George Washington's Farewell Address is considered one of the greatest speeches in American history, second to Lincoln's address at Gettysburg. It has been analyzed, referenced, and reenacted (the speech is read every year on the US Senate floor on February 22) countless times.
Washington didn't actually deliver publicly the over-seven thousand word address. It appeared in the newspapers on September 19, 1776. The father of the nation indicated he would not seek a third term as President of the United States. He would instead "retire" to his home in Mount Vernon. This was truly his desire since the end of the Revolutionary War. He simply wanted to tend his land. He truly was a 'Cincinnatus'.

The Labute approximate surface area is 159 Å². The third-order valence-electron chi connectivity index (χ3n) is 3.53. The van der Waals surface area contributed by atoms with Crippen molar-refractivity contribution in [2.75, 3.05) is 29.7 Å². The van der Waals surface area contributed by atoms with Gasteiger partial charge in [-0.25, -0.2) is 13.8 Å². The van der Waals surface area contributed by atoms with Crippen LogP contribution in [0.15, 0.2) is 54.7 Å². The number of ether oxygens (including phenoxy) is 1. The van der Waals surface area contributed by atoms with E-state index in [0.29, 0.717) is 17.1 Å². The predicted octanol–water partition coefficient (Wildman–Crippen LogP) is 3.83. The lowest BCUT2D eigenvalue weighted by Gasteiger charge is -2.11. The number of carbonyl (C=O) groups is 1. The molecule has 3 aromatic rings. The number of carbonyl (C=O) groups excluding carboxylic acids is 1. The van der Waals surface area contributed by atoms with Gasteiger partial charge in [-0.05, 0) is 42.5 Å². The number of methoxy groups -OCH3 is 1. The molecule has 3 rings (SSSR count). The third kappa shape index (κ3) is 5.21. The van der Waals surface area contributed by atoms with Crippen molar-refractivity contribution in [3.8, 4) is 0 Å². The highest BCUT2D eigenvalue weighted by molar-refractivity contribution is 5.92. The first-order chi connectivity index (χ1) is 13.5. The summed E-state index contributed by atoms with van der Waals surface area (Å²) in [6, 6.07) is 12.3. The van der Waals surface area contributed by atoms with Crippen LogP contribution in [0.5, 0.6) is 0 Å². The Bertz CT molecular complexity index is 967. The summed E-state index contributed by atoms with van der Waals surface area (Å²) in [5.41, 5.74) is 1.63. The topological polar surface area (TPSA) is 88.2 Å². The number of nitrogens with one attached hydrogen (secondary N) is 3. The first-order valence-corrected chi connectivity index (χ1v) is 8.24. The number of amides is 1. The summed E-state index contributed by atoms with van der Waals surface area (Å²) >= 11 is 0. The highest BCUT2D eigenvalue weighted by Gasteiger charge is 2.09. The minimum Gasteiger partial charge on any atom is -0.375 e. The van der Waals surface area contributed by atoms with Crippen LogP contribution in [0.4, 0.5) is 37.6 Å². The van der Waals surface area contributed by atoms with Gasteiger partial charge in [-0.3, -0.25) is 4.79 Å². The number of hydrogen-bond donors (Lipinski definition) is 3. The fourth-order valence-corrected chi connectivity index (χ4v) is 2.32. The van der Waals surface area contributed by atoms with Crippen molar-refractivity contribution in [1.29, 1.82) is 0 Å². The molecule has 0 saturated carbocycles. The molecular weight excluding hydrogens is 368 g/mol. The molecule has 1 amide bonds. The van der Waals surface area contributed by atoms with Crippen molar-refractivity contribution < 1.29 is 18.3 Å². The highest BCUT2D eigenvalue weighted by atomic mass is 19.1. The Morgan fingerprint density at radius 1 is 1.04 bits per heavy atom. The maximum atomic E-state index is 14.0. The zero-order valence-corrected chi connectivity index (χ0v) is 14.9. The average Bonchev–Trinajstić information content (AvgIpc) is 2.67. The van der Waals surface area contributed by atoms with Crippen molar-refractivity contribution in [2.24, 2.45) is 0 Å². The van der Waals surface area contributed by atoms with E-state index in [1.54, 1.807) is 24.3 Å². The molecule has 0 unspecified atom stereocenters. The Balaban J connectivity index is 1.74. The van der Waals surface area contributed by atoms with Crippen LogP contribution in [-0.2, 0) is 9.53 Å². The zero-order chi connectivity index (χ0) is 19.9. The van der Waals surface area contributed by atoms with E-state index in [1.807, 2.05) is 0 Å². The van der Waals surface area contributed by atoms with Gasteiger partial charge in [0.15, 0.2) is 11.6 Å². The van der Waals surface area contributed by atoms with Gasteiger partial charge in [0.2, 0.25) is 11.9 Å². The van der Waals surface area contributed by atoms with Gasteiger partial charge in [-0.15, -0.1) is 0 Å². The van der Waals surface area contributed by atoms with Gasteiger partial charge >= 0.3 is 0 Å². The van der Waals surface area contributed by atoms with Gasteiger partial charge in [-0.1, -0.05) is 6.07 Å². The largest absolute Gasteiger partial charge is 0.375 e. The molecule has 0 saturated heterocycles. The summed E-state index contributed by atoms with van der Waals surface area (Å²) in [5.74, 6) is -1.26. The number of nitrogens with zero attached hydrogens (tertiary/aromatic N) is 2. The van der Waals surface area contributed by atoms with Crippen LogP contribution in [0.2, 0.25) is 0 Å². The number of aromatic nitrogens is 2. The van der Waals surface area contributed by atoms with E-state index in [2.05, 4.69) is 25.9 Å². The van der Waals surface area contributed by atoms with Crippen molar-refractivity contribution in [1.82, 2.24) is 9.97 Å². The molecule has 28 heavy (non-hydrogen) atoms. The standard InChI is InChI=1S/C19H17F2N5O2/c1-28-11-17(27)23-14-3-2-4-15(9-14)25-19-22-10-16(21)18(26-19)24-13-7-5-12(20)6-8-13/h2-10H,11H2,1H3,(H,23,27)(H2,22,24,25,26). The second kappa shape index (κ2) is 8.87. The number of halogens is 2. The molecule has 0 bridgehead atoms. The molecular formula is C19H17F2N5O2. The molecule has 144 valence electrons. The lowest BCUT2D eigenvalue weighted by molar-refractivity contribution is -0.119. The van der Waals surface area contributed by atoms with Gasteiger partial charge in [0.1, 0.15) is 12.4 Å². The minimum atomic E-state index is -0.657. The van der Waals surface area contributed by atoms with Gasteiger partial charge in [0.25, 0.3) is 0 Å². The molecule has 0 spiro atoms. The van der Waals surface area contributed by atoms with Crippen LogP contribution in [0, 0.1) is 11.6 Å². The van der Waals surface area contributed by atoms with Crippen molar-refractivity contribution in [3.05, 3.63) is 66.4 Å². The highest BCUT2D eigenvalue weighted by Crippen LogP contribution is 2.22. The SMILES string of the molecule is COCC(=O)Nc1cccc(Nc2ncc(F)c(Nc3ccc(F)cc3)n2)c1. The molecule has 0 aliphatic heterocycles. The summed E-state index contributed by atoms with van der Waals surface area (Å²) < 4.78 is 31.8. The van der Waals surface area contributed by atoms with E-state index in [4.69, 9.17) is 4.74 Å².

Washington warns, in the address, against division: geographic, political, international. But he is also positive, attempting to guide the people and leave an American legacy. "The name of American, which belongs to you, in your national capacity," he wrote, "must always exalt the just pride of patriotism, more than any appellation derived from local distinctions."
Washington wanted to form an American identity in the people. They were no longer British colonists. Nor were they citizens of a particular state, federalists, republicans, farmers, soldiers, whatever. They were Americans.
We read from the Gospel of John this week part of Christ's 'farewell address.' It's better than Washington's. His 'command' to the people (just like Washington 'commanded' the people not to be divisive) was: "love one another" (John 13:34).